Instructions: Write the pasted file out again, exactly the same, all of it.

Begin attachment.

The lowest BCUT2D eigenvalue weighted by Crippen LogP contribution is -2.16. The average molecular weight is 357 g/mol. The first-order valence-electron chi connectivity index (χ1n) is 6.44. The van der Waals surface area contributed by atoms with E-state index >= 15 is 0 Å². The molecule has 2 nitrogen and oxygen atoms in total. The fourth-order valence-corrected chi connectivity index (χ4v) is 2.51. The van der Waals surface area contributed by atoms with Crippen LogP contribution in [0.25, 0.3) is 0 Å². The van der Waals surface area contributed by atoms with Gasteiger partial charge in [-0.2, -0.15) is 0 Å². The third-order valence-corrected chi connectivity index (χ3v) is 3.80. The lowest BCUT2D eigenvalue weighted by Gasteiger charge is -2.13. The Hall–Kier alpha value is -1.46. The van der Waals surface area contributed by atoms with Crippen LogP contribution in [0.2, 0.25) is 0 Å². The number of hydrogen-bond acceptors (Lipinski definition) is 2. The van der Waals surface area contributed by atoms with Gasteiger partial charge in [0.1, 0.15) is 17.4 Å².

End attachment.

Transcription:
The lowest BCUT2D eigenvalue weighted by Crippen LogP contribution is -2.16. The average molecular weight is 357 g/mol. The first-order valence-electron chi connectivity index (χ1n) is 6.44. The van der Waals surface area contributed by atoms with E-state index >= 15 is 0 Å². The molecule has 2 nitrogen and oxygen atoms in total. The fourth-order valence-corrected chi connectivity index (χ4v) is 2.51. The van der Waals surface area contributed by atoms with Crippen LogP contribution in [0.25, 0.3) is 0 Å². The van der Waals surface area contributed by atoms with Gasteiger partial charge in [-0.2, -0.15) is 0 Å². The third-order valence-corrected chi connectivity index (χ3v) is 3.80. The lowest BCUT2D eigenvalue weighted by Gasteiger charge is -2.13. The Hall–Kier alpha value is -1.46. The van der Waals surface area contributed by atoms with Crippen LogP contribution in [0.2, 0.25) is 0 Å². The number of hydrogen-bond acceptors (Lipinski definition) is 2. The van der Waals surface area contributed by atoms with Gasteiger partial charge in [0.1, 0.15) is 17.4 Å².